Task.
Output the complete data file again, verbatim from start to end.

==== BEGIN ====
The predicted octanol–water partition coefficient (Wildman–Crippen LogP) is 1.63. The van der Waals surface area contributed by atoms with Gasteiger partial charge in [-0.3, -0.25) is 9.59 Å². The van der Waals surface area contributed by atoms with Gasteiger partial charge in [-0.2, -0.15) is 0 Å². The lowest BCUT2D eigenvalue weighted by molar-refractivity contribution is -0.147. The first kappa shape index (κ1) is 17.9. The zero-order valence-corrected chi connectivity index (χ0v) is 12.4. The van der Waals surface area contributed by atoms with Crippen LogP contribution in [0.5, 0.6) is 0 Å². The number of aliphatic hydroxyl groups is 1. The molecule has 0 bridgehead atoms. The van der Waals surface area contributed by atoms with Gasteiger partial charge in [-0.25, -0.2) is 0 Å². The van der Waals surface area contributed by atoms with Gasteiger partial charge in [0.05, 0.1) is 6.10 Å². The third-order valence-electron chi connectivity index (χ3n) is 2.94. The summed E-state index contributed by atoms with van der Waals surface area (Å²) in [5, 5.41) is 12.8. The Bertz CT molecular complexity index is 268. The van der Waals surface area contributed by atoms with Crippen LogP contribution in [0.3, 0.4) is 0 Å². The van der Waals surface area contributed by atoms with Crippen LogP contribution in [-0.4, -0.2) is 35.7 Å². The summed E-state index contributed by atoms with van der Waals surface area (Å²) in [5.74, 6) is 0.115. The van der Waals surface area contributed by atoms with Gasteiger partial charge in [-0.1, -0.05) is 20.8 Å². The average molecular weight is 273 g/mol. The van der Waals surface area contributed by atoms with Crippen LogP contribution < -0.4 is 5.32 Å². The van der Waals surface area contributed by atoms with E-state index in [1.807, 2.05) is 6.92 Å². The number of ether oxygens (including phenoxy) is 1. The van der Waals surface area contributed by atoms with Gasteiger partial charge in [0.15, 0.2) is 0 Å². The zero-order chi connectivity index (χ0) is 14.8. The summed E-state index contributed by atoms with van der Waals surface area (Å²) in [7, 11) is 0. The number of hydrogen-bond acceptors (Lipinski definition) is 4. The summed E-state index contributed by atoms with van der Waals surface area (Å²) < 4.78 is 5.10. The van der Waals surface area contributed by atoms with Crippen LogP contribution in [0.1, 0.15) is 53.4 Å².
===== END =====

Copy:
The predicted octanol–water partition coefficient (Wildman–Crippen LogP) is 1.63. The van der Waals surface area contributed by atoms with Gasteiger partial charge in [-0.3, -0.25) is 9.59 Å². The van der Waals surface area contributed by atoms with Gasteiger partial charge in [-0.2, -0.15) is 0 Å². The lowest BCUT2D eigenvalue weighted by molar-refractivity contribution is -0.147. The first kappa shape index (κ1) is 17.9. The zero-order valence-corrected chi connectivity index (χ0v) is 12.4. The van der Waals surface area contributed by atoms with Crippen LogP contribution in [0.5, 0.6) is 0 Å². The number of aliphatic hydroxyl groups is 1. The molecule has 0 bridgehead atoms. The van der Waals surface area contributed by atoms with Gasteiger partial charge in [-0.25, -0.2) is 0 Å². The van der Waals surface area contributed by atoms with Gasteiger partial charge in [0.05, 0.1) is 6.10 Å². The third-order valence-electron chi connectivity index (χ3n) is 2.94. The summed E-state index contributed by atoms with van der Waals surface area (Å²) in [5, 5.41) is 12.8. The Bertz CT molecular complexity index is 268. The van der Waals surface area contributed by atoms with Crippen LogP contribution in [0.3, 0.4) is 0 Å². The van der Waals surface area contributed by atoms with Crippen LogP contribution in [-0.4, -0.2) is 35.7 Å². The summed E-state index contributed by atoms with van der Waals surface area (Å²) in [5.74, 6) is 0.115. The van der Waals surface area contributed by atoms with Gasteiger partial charge in [-0.1, -0.05) is 20.8 Å². The average molecular weight is 273 g/mol. The van der Waals surface area contributed by atoms with Crippen LogP contribution < -0.4 is 5.32 Å². The van der Waals surface area contributed by atoms with E-state index in [1.807, 2.05) is 6.92 Å². The number of ether oxygens (including phenoxy) is 1. The van der Waals surface area contributed by atoms with Gasteiger partial charge in [0.15, 0.2) is 0 Å². The zero-order chi connectivity index (χ0) is 14.8. The summed E-state index contributed by atoms with van der Waals surface area (Å²) in [7, 11) is 0. The number of hydrogen-bond acceptors (Lipinski definition) is 4. The summed E-state index contributed by atoms with van der Waals surface area (Å²) < 4.78 is 5.10. The van der Waals surface area contributed by atoms with Crippen LogP contribution in [0.1, 0.15) is 53.4 Å².